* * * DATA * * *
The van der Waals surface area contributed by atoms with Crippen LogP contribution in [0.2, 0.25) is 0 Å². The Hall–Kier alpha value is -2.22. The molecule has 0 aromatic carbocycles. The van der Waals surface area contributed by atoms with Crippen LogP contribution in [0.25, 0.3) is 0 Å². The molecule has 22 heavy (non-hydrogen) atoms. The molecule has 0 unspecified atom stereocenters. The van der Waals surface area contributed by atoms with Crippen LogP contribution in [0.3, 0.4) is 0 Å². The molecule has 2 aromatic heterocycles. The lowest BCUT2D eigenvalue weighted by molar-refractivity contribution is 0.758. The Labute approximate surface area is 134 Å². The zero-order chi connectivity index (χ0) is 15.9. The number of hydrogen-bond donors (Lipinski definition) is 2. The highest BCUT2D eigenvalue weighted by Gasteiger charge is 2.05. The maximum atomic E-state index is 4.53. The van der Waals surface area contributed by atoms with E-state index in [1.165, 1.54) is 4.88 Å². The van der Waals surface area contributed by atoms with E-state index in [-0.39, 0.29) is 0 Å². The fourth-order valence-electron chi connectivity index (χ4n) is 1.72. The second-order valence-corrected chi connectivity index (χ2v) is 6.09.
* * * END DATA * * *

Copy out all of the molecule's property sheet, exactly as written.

The van der Waals surface area contributed by atoms with Crippen LogP contribution in [0.2, 0.25) is 0 Å². The Hall–Kier alpha value is -2.22. The molecule has 0 aromatic carbocycles. The van der Waals surface area contributed by atoms with Crippen LogP contribution in [0.25, 0.3) is 0 Å². The molecule has 22 heavy (non-hydrogen) atoms. The molecule has 0 unspecified atom stereocenters. The van der Waals surface area contributed by atoms with Crippen LogP contribution in [0.3, 0.4) is 0 Å². The molecule has 2 aromatic heterocycles. The lowest BCUT2D eigenvalue weighted by molar-refractivity contribution is 0.758. The Labute approximate surface area is 134 Å². The zero-order chi connectivity index (χ0) is 15.9. The number of hydrogen-bond donors (Lipinski definition) is 2. The highest BCUT2D eigenvalue weighted by Gasteiger charge is 2.05. The maximum atomic E-state index is 4.53. The van der Waals surface area contributed by atoms with E-state index in [1.165, 1.54) is 4.88 Å². The van der Waals surface area contributed by atoms with E-state index in [-0.39, 0.29) is 0 Å². The fourth-order valence-electron chi connectivity index (χ4n) is 1.72. The second-order valence-corrected chi connectivity index (χ2v) is 6.09.